The PDP-11, introduced in 1970, was one of the most popular and long-lived of DEC’s product lines, the last model being introduced in 1990.
The PDP-11 was DEC’s first 16-bit system and was introduced to compete with rival Data General (an upstart computer rival formed by a small group of DEC engineers who grew frustrated by DEC’s hesitancy to embrace 16-bit designs). DEC engineers designed the PDP-11’s input/output with a system called a Unibus, which resulted in a highly flexible system capable of handling a number of custom peripherals. Moreover, DEC published the specifications, which allowed customers to design their own custom peripherals. Its features established the PDP-11 as DEC’s flagship computer for science, engineering and industry. The system’s time-sharing capabilities made it an important system for the spread of ARPANET: by March 1977, PDP-11’s accounted for over 30% of the nodes on the network. Throughout the 1970s, DEC sold more than 170,000 PDP-11 systems. In all, some 600,000 were produced.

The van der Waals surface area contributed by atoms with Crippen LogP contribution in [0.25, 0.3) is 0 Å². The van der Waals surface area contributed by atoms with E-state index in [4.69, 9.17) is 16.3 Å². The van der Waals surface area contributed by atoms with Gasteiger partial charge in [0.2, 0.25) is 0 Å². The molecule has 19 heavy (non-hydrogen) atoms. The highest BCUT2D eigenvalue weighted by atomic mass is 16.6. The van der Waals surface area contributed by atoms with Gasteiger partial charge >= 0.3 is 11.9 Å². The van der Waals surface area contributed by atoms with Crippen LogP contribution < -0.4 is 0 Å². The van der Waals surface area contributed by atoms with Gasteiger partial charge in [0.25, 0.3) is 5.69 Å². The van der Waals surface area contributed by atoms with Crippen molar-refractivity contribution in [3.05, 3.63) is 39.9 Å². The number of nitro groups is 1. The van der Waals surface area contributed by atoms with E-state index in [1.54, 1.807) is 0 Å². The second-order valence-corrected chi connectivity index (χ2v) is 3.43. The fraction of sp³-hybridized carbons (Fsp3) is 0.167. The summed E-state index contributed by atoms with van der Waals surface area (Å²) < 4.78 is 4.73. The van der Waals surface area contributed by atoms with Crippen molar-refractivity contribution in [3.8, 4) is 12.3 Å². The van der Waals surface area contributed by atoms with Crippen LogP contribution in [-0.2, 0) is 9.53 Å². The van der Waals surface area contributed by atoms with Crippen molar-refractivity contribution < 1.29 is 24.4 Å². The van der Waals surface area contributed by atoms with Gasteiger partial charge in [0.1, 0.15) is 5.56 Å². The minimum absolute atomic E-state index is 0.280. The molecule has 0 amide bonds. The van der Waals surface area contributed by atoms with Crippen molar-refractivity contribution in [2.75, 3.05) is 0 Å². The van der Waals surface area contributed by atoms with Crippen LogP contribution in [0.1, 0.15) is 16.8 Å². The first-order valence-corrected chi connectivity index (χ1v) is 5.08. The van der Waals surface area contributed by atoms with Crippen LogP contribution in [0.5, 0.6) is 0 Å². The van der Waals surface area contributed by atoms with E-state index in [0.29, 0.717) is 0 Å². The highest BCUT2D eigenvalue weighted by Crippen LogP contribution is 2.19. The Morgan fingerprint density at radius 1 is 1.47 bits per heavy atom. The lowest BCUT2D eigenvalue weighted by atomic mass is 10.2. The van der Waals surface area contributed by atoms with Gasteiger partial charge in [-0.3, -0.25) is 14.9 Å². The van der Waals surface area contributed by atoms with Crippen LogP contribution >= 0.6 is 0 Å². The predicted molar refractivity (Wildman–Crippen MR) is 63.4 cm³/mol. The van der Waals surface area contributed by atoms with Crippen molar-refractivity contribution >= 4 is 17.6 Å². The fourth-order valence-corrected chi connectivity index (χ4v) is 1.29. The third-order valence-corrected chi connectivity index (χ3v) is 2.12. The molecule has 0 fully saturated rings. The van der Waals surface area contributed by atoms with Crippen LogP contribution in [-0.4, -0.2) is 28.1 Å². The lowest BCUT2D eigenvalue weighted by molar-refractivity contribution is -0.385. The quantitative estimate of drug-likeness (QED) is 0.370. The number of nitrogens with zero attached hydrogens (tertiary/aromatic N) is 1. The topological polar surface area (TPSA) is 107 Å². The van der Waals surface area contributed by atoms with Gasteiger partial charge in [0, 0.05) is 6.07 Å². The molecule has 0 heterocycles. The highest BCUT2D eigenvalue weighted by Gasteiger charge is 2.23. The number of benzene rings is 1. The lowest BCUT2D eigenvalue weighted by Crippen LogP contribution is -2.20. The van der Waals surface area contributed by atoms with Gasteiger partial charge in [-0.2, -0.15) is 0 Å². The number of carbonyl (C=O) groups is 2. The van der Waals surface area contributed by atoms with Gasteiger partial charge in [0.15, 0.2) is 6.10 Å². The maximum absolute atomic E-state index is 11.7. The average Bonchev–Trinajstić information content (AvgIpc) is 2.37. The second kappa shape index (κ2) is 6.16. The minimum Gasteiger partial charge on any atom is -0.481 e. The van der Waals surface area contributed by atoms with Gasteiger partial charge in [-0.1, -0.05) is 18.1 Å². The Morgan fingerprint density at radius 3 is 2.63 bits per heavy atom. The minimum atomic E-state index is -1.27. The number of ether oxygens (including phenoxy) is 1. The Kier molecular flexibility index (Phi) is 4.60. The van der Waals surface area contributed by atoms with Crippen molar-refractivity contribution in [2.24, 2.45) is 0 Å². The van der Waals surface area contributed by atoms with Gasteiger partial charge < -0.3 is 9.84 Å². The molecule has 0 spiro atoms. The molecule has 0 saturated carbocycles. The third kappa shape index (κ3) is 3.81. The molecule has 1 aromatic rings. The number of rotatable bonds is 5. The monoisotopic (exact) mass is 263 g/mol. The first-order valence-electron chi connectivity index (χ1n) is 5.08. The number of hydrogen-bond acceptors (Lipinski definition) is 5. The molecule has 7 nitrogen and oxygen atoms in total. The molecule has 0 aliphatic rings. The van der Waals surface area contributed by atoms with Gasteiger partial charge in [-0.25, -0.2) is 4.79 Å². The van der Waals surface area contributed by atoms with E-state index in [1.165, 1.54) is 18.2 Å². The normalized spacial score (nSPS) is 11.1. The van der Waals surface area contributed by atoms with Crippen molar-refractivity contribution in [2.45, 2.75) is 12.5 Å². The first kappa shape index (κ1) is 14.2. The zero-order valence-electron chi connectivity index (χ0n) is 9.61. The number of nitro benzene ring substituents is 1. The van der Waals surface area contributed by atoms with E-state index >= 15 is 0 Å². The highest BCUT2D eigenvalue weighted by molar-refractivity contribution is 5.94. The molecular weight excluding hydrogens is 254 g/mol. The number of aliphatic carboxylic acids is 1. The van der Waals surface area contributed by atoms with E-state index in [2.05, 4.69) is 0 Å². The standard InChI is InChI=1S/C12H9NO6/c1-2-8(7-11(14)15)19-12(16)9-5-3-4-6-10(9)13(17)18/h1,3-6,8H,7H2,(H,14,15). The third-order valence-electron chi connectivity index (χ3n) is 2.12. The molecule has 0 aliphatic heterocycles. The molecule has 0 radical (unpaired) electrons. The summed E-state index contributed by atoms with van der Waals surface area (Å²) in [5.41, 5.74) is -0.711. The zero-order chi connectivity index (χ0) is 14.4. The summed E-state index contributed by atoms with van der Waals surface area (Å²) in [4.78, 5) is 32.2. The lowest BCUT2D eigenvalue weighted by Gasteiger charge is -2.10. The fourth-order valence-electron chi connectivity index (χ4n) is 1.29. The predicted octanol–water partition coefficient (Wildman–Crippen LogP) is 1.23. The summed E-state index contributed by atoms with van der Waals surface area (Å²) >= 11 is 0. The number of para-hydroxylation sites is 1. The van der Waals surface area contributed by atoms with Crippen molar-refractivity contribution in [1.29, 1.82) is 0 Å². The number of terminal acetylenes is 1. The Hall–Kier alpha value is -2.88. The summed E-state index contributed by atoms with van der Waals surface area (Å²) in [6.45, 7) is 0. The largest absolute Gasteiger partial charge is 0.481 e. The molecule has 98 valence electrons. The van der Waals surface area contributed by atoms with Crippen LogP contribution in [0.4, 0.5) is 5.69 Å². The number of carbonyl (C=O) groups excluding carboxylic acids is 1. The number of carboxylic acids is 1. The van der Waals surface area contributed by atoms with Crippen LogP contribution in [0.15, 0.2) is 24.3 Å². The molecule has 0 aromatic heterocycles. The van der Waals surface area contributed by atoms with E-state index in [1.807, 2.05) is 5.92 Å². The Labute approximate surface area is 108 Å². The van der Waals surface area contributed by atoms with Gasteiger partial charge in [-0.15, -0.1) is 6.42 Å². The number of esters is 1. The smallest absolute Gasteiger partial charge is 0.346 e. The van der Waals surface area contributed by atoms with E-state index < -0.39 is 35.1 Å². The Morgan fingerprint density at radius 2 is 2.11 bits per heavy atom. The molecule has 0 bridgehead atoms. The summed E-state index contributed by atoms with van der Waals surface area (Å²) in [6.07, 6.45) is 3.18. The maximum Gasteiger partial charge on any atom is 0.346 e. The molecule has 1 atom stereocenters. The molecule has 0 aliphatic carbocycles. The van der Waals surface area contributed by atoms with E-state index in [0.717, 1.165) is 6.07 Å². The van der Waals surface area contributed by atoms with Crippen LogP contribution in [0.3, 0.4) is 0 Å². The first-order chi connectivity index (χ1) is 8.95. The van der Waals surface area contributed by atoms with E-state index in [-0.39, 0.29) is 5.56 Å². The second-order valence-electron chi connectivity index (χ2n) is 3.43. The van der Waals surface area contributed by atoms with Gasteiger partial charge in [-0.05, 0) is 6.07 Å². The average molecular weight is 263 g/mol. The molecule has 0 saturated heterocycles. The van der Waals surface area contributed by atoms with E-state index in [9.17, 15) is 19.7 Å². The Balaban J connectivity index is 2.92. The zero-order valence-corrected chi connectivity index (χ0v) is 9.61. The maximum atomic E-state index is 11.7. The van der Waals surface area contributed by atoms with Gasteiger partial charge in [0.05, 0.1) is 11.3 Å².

LCM+L’s PDP-11/70, nicknamed “Miss Piggy,” was used at Microsoft by the team that developed Word and the spreadsheet application Multiplan. It ran Microsoft’s own variant of Unix (Version 7) called Xenix. Miss Piggy was retired from Microsoft in 1986, and is one of several systems available for remote online access.